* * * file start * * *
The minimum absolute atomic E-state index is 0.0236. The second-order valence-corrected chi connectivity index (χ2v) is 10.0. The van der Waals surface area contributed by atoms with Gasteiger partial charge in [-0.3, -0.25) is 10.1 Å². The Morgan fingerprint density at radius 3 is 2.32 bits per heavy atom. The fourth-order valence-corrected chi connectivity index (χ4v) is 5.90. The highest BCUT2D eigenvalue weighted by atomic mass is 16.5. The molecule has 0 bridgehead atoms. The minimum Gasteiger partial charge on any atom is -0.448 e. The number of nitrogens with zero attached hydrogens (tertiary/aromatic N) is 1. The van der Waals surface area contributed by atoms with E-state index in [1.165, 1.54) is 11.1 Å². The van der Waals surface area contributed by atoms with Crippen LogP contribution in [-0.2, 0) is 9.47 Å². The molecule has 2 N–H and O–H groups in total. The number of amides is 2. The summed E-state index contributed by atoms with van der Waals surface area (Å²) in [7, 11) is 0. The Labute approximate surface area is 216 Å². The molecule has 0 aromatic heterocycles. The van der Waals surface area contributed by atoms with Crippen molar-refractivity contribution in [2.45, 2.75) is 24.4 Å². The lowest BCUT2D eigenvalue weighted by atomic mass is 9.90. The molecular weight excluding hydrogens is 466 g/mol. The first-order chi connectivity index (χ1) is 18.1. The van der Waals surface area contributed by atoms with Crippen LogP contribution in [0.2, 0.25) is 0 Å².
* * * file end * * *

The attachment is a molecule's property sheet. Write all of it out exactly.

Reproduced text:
The minimum absolute atomic E-state index is 0.0236. The second-order valence-corrected chi connectivity index (χ2v) is 10.0. The van der Waals surface area contributed by atoms with Gasteiger partial charge in [-0.3, -0.25) is 10.1 Å². The Morgan fingerprint density at radius 3 is 2.32 bits per heavy atom. The fourth-order valence-corrected chi connectivity index (χ4v) is 5.90. The highest BCUT2D eigenvalue weighted by atomic mass is 16.5. The molecule has 0 bridgehead atoms. The minimum Gasteiger partial charge on any atom is -0.448 e. The number of nitrogens with zero attached hydrogens (tertiary/aromatic N) is 1. The van der Waals surface area contributed by atoms with E-state index in [1.165, 1.54) is 11.1 Å². The van der Waals surface area contributed by atoms with Crippen LogP contribution in [-0.2, 0) is 9.47 Å². The molecule has 2 N–H and O–H groups in total. The number of amides is 2. The summed E-state index contributed by atoms with van der Waals surface area (Å²) in [7, 11) is 0. The Labute approximate surface area is 216 Å². The molecule has 0 aromatic heterocycles. The van der Waals surface area contributed by atoms with Crippen molar-refractivity contribution in [2.45, 2.75) is 24.4 Å². The lowest BCUT2D eigenvalue weighted by atomic mass is 9.90. The molecular weight excluding hydrogens is 466 g/mol. The first-order chi connectivity index (χ1) is 18.1. The van der Waals surface area contributed by atoms with Crippen LogP contribution in [0.2, 0.25) is 0 Å².